Posted on June 12th, 2017 under . Posted by

Slingshot 312

Slingshot 312 is with the printers and will be with you shortly

Contents

The Second Sui Invasion of Koguryo, by Nicholas Spratt
· Guardroom, by John Hastings
· The Battle of Amnias 89 BC, by Richard Andrews
· Reconstructing Hadrian’s Wall, by John Hastings
· Belosphendone, by Richard Tylor
· Philippi at the Society Conference, by Paul Innes et al
· Age of the Wolf, by Gordon Lawrence

The editor is always looking for more articles, photographs and art, so feel free to contact him if you have an idea you would like to pursue.

Slingshot

Civil War Generations: Defend Library Hill

Posted on June 12th, 2017 under . Posted by

I am excited to invite you to our Civil War Trust Generations Event: Defend Library Hill! It is taking place at the Andrew Carnegie Free Library & Music Hall Carnegie, PA on Saturday, June 24 from 10 a.m.-12:30 p.m. I hope you can join us.

If you have never attended a Generations event before, you’re in for an amazing experience. These events connect younger and older generations by exploring our country’s history, helping youngsters learn and truly understand essential aspects of the American experience. You can bring your son, daughter, niece, neighbor, or friend and help instill a lifelong passion for learning. This event is free to all who bring someone from another generation and you must register online to reserve your spot. Some lucky kids will even get to don the uniforms of their choice!

Now, you may be wondering why we are holding a Generation’s event just outside of Pittsburgh. As you well know, the Civil War touched thousands of places and impacted countless lives across the United States, and the Pittsburgh-area is no different.

Pittsburgh was home to the Allegheny Arsenal and Fort Pitt Foundry, both of which supplied the Federal cause with cannon and munitions. The Allegheny Arsenal was the site of the worst civilian disaster of the Civil War, when, the arsenal laboratory exploded on September 17, 1862. Old Western Penitentiary housed some of the prisoners from John Hunt Morgan’s raid. In the postwar years, veterans gathered at Grand Army of the Republic Posts (G.A.R.) were scattered across the Pittsburgh area. Our Generation’s event will be held at one of these old G.A.R. posts The Captain Thomas Espy Post, at the Carnegie Library and Music Hall, Carnegie, PA.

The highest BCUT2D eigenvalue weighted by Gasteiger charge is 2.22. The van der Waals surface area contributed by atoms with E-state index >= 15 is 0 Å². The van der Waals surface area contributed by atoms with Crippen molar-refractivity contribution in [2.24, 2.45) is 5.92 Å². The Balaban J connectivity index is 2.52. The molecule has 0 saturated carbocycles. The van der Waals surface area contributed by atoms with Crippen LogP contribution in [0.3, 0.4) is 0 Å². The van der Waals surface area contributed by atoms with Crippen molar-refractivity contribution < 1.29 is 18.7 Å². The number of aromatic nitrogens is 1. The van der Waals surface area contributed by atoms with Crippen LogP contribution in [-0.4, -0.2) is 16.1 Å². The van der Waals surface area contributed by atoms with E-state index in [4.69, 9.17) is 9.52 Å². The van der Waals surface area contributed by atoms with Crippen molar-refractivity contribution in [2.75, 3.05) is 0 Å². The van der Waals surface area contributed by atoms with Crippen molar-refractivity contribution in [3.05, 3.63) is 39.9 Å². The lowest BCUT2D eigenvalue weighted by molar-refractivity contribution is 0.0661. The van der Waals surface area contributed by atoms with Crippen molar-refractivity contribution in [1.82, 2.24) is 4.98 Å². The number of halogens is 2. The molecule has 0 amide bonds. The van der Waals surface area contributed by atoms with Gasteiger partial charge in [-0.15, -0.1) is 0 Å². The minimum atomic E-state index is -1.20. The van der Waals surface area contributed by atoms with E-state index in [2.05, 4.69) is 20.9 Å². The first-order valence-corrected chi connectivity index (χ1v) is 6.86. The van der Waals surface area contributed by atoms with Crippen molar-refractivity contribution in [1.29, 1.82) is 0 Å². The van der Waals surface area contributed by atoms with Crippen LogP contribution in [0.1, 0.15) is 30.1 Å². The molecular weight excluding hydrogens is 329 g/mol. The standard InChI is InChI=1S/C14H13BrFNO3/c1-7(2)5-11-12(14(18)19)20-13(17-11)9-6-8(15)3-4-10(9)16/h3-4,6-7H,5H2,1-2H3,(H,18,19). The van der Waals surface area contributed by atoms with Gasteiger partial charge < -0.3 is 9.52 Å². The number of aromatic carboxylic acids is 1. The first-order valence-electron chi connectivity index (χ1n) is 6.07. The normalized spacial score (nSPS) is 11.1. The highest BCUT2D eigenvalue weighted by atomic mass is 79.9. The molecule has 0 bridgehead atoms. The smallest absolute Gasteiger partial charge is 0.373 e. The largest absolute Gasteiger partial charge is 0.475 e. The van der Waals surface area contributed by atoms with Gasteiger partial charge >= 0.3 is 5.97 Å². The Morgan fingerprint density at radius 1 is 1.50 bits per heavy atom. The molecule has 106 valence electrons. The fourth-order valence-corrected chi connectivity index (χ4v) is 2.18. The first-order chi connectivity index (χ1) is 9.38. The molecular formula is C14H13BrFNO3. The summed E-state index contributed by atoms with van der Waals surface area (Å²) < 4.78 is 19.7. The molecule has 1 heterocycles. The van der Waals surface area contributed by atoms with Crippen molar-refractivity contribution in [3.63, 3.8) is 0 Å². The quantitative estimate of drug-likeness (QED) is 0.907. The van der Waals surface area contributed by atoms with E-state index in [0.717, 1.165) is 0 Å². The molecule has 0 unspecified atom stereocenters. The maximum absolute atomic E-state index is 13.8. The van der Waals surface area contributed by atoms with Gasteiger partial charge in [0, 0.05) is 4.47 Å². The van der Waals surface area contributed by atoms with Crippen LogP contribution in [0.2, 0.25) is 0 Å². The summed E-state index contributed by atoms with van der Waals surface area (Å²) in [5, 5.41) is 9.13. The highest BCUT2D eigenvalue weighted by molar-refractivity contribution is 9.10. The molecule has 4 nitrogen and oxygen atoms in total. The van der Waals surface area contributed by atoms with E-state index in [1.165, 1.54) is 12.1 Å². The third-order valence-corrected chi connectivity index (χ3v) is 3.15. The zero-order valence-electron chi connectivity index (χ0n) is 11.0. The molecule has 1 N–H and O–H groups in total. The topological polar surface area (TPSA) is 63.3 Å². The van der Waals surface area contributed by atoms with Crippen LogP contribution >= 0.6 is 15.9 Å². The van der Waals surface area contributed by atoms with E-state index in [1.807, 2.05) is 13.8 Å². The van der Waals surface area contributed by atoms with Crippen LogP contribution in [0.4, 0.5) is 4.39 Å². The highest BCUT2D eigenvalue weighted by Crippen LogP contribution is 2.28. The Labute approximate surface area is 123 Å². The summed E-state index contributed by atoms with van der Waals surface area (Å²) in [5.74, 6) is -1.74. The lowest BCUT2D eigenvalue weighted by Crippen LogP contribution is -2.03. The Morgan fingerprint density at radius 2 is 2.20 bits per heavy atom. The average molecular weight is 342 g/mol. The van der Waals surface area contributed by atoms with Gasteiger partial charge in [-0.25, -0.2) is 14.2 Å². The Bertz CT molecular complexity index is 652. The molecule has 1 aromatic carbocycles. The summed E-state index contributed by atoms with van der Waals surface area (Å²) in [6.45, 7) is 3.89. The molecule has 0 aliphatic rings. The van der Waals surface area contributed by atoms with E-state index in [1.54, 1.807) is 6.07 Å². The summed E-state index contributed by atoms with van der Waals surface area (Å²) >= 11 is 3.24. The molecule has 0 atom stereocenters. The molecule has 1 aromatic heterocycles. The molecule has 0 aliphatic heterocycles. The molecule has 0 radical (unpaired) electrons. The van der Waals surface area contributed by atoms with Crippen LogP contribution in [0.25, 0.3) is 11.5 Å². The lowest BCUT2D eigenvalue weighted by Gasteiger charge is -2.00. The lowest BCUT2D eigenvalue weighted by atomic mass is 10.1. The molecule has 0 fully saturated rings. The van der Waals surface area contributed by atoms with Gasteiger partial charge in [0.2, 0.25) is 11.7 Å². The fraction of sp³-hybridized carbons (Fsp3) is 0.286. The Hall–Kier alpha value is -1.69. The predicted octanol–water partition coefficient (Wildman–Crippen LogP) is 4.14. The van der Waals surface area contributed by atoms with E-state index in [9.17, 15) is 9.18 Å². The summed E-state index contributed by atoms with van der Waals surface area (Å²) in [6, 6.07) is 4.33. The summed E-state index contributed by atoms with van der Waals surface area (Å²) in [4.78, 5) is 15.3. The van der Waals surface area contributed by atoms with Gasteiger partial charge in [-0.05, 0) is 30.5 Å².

Come out and “enlist” in the army. Learn how to march like a Civil War soldier. Visit the doctor and, as always, our Cadet Conference format employs hands-on activities and stresses teamwork, leadership, ethics and responsibility lessons as the history of the American Civil War comes to life.

Come share your passion for history at this special event, sponsored by the Civil War Trust and the Andrew Carnegie Free Library and Music Hall. The event is free but space is limited, so please register today.

The Civil War Trust

Civil War Generations: Defend Library Hill

Posted on June 12th, 2017 under . Posted by

I am excited to invite you to our Civil War Trust Generations Event: Defend Library Hill! It is taking place at the Andrew Carnegie Free Library & Music Hall Carnegie, PA on Saturday, June 24 from 10 a.m.-12:30 p.m. I hope you can join us.

If you have never attended a Generations event before, you’re in for an amazing experience. These events connect younger and older generations by exploring our country’s history, helping youngsters learn and truly understand essential aspects of the American experience. You can bring your son, daughter, niece, neighbor, or friend and help instill a lifelong passion for learning. This event is free to all who bring someone from another generation and you must register online to reserve your spot. Some lucky kids will even get to don the uniforms of their choice!

Now, you may be wondering why we are holding a Generation’s event just outside of Pittsburgh. As you well know, the Civil War touched thousands of places and impacted countless lives across the United States, and the Pittsburgh-area is no different.

Pittsburgh was home to the Allegheny Arsenal and Fort Pitt Foundry, both of which supplied the Federal cause with cannon and munitions. The Allegheny Arsenal was the site of the worst civilian disaster of the Civil War, when, the arsenal laboratory exploded on September 17, 1862. Old Western Penitentiary housed some of the prisoners from John Hunt Morgan’s raid. In the postwar years, veterans gathered at Grand Army of the Republic Posts (G.A.R.) were scattered across the Pittsburgh area. Our Generation’s event will be held at one of these old G.A.R. posts The Captain Thomas Espy Post, at the Carnegie Library and Music Hall, Carnegie, PA.

Come out and “enlist” in the army. Learn how to march like a Civil War soldier. Visit the doctor and, as always, our Cadet Conference format employs hands-on activities and stresses teamwork, leadership, ethics and responsibility lessons as the history of the American Civil War comes to life.

Come share your passion for history at this special event, sponsored by the Civil War Trust and the Andrew Carnegie Free Library and Music Hall. The event is free but space is limited, so please register today.

The Civil War Trust

More Scourge from eBay

Posted on June 9th, 2017 under . Posted by

I have bought some Dropzone commander scourge from the thetrolltrader and monstermodelsandgames on eBay and i am extremely happy with a purchases.Scourge ProwlersScourge Reaver GunshipScourge Intruder Beta Light DropshipsScourge Eden’s Dinosaur